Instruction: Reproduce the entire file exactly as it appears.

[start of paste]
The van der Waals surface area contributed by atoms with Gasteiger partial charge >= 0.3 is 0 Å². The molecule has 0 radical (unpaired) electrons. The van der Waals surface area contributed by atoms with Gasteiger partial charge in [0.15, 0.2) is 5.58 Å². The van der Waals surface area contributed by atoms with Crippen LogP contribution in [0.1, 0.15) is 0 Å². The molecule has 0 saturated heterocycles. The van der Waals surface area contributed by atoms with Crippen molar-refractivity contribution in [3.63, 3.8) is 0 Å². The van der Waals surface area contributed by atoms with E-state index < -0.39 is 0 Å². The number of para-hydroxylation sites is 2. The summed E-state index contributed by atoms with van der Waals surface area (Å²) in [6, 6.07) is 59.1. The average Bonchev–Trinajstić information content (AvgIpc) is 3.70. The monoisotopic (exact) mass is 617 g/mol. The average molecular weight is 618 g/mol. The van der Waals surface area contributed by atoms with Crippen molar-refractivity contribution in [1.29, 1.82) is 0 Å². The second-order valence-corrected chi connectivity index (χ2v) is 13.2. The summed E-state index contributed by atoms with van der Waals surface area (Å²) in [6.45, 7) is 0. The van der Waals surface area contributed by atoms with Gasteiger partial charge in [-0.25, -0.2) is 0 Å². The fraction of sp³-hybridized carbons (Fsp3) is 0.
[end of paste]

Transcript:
The van der Waals surface area contributed by atoms with Gasteiger partial charge >= 0.3 is 0 Å². The molecule has 0 radical (unpaired) electrons. The van der Waals surface area contributed by atoms with Gasteiger partial charge in [0.15, 0.2) is 5.58 Å². The van der Waals surface area contributed by atoms with Crippen LogP contribution in [0.1, 0.15) is 0 Å². The molecule has 0 saturated heterocycles. The van der Waals surface area contributed by atoms with Crippen molar-refractivity contribution in [3.63, 3.8) is 0 Å². The van der Waals surface area contributed by atoms with E-state index < -0.39 is 0 Å². The number of para-hydroxylation sites is 2. The summed E-state index contributed by atoms with van der Waals surface area (Å²) in [6, 6.07) is 59.1. The average Bonchev–Trinajstić information content (AvgIpc) is 3.70. The monoisotopic (exact) mass is 617 g/mol. The average molecular weight is 618 g/mol. The van der Waals surface area contributed by atoms with Crippen molar-refractivity contribution in [1.29, 1.82) is 0 Å². The second-order valence-corrected chi connectivity index (χ2v) is 13.2. The summed E-state index contributed by atoms with van der Waals surface area (Å²) in [6.45, 7) is 0. The van der Waals surface area contributed by atoms with Gasteiger partial charge in [-0.25, -0.2) is 0 Å². The fraction of sp³-hybridized carbons (Fsp3) is 0.